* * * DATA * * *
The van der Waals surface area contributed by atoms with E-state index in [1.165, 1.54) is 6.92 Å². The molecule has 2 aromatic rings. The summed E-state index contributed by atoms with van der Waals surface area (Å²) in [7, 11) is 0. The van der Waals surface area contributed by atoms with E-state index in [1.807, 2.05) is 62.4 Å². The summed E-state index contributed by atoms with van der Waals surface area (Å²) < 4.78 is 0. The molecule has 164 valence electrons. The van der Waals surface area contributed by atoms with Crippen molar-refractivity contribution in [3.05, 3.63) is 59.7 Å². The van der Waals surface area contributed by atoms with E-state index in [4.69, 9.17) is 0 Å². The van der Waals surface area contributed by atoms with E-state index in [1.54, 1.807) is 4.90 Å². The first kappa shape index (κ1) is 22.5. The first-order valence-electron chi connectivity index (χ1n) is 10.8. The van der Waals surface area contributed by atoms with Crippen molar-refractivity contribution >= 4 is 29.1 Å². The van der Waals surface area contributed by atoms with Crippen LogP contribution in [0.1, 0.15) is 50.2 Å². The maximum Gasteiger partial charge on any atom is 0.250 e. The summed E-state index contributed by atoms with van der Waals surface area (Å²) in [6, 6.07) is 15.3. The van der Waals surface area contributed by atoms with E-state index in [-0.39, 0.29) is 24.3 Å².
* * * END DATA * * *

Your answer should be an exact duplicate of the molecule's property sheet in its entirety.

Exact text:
The van der Waals surface area contributed by atoms with E-state index in [1.165, 1.54) is 6.92 Å². The molecule has 2 aromatic rings. The summed E-state index contributed by atoms with van der Waals surface area (Å²) in [7, 11) is 0. The van der Waals surface area contributed by atoms with E-state index in [1.807, 2.05) is 62.4 Å². The summed E-state index contributed by atoms with van der Waals surface area (Å²) < 4.78 is 0. The molecule has 164 valence electrons. The van der Waals surface area contributed by atoms with Crippen molar-refractivity contribution in [3.05, 3.63) is 59.7 Å². The van der Waals surface area contributed by atoms with E-state index in [4.69, 9.17) is 0 Å². The van der Waals surface area contributed by atoms with E-state index in [1.54, 1.807) is 4.90 Å². The first kappa shape index (κ1) is 22.5. The first-order valence-electron chi connectivity index (χ1n) is 10.8. The van der Waals surface area contributed by atoms with Crippen molar-refractivity contribution >= 4 is 29.1 Å². The van der Waals surface area contributed by atoms with Crippen LogP contribution in [0.1, 0.15) is 50.2 Å². The maximum Gasteiger partial charge on any atom is 0.250 e. The summed E-state index contributed by atoms with van der Waals surface area (Å²) in [6, 6.07) is 15.3. The van der Waals surface area contributed by atoms with E-state index in [-0.39, 0.29) is 24.3 Å².